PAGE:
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How To Treat Temple Hair Loss
Dr. Michael May (FRCS)
Medically reviewed by
Dr. Michael May (FRCS)
Updated on May 10, 2023

Many men first notice they’re losing their hair when it starts receding at the temples. A receding hairline is one of the first signs of male pattern baldness, the most common type of hair loss worldwide. Male pattern hair loss affects up to 85% of men by the age of 50, so hair loss at the temples is a very common problem [1].

But temple hair loss isn’t exclusive to men. Women can also lose hair along the hairline (though this usually happens as a result of non-genetic causes). In this article, you’ll learn:

  • what causes hair loss around the temples in men and women
  • why the temples are often most affected by hair loss
  • how to hide and/or treat your receding hairline.

Causes of temple hair loss

Androgenetic alopecia

Androgenetic alopecia is the scientific name for male pattern baldness, and it’s the most common cause of temple hair loss in men. It has a characteristic progressive pattern, as shown in the Norwood Scale:

norwood scale image credit: healthline

Even at the early stages of the Norwood Scale, your hairline starts to recede. If left untreated, this often progresses into an M-shaped hairline. (While a widow’s peak can look similar, this type of hairline usually develops in adolescence and doesn’t always indicate you’ll develop a receding hairline. Find out more about hair transplants for widow’s peaks.)

harry styles m-shaped hairline stephanie davis high hairline

Left: Harry Styles’s M-shaped hairline, which is characteristic of early male pattern baldness. Right: Actress Stephanie Davis’s high natural hairline.

Androgenetic alopecia is caused by a combination of your genes, and a hormone known as dihydrotestosterone (DHT). The follicles at your temples are more sensitive to DHT than those elsewhere on the scalp, with one study suggesting there are 1.5 times more androgen receptors here than at the back of the head [2]. That’s why hairline recession is one of the first signs of male pattern baldness.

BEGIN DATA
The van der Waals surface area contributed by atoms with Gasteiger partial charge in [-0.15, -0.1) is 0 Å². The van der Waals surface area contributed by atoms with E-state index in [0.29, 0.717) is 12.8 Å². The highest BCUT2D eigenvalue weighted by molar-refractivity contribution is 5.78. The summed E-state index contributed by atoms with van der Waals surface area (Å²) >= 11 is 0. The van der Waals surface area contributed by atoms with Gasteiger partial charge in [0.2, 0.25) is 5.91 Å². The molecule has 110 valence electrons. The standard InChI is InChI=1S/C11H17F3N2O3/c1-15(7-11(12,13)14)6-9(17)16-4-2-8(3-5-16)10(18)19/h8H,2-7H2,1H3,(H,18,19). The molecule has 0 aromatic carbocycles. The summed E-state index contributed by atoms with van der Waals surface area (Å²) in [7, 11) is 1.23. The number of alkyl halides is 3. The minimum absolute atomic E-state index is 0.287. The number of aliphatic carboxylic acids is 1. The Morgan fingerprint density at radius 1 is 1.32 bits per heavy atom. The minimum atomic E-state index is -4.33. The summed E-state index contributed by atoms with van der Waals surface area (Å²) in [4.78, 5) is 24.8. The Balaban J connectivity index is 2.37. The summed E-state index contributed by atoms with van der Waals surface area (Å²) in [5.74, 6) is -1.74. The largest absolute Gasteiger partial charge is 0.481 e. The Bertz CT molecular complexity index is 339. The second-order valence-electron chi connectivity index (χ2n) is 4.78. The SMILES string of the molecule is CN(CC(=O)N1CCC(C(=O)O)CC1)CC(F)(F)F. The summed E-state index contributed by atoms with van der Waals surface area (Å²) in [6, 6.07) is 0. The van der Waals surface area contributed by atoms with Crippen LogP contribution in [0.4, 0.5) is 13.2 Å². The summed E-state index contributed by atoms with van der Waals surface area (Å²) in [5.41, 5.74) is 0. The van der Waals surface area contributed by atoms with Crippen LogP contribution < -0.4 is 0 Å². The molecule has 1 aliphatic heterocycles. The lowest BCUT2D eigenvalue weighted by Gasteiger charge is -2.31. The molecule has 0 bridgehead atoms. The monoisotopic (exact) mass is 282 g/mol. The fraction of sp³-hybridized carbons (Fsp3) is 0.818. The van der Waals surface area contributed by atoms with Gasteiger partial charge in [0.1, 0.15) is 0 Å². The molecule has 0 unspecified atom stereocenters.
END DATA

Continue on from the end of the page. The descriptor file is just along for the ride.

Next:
Androgenetic alopecia can also affect women. This doesn’t usually cause hair loss at the temples, although it has been seen in rare cases [3-5]. Women with female pattern hair loss usually see hair loss all over the scalp.

Traction alopecia

In women, temple hair loss is more likely to occur due to traction alopecia. Traction alopecia is a type of temporary hair loss caused by tight hairstyles. High or tight ponytails can cause hair loss, as can dreadlocks, top knots, braids, hair extensions, and chemical relaxers. Research suggests traction alopecia may affect up to a third of women of African descent [6].

Early traction alopecia is more likely to cause hair loss at the sides of your forehead rather than along the fringe [6]. But it can progress into irreversible scarring alopecia if you continue to wear your hair in tight styles.

ariana grande traction alopecia leading to temple hair loss naomi campbell traction alopecia leading to temple hair loss

Left: Ariana Grande revealed she wears her hair in a ponytail to hide traction alopecia at her temples. Right: Naomi Campbell has also experienced traction alopecia. Read more about female celebrities with hair loss.

Frontal fibrosing alopecia

Frontal fibrosing alopecia (FFA) is a type of scarring alopecia that affects the temples. The most common symptoms include frontal balding and a receding hairline, so it can be confused with pattern baldness, particularly in men.

frontal fibrosing alopecia - 3 patients with progressive scarring alopecia leading to temple hair loss

Patients with receding hairlines caused by frontal fibrosing alopecia (FFA).

FFA is most common in postmenopausal women. So it could be the cause of receding hairlines in women who don’t typically wear their hair in tight styles [3]. Eyebrow hair loss is also a key indicator of FFA.

Why are the temples most affected by hair loss?

Follicles at the temple are most sensitive to the hormones that cause male pattern baldness, so they’re the first to be affected if you have this condition [2]. But the hair at your temples is also generally much less dense than the hair elsewhere on your scalp [7]. So when hair loss occurs, it’s much more noticeable.

Even if you have a maturing hairline, rather than a condition like traction alopecia or FFA, hair loss is often more visible at the temples than on the rest of your head.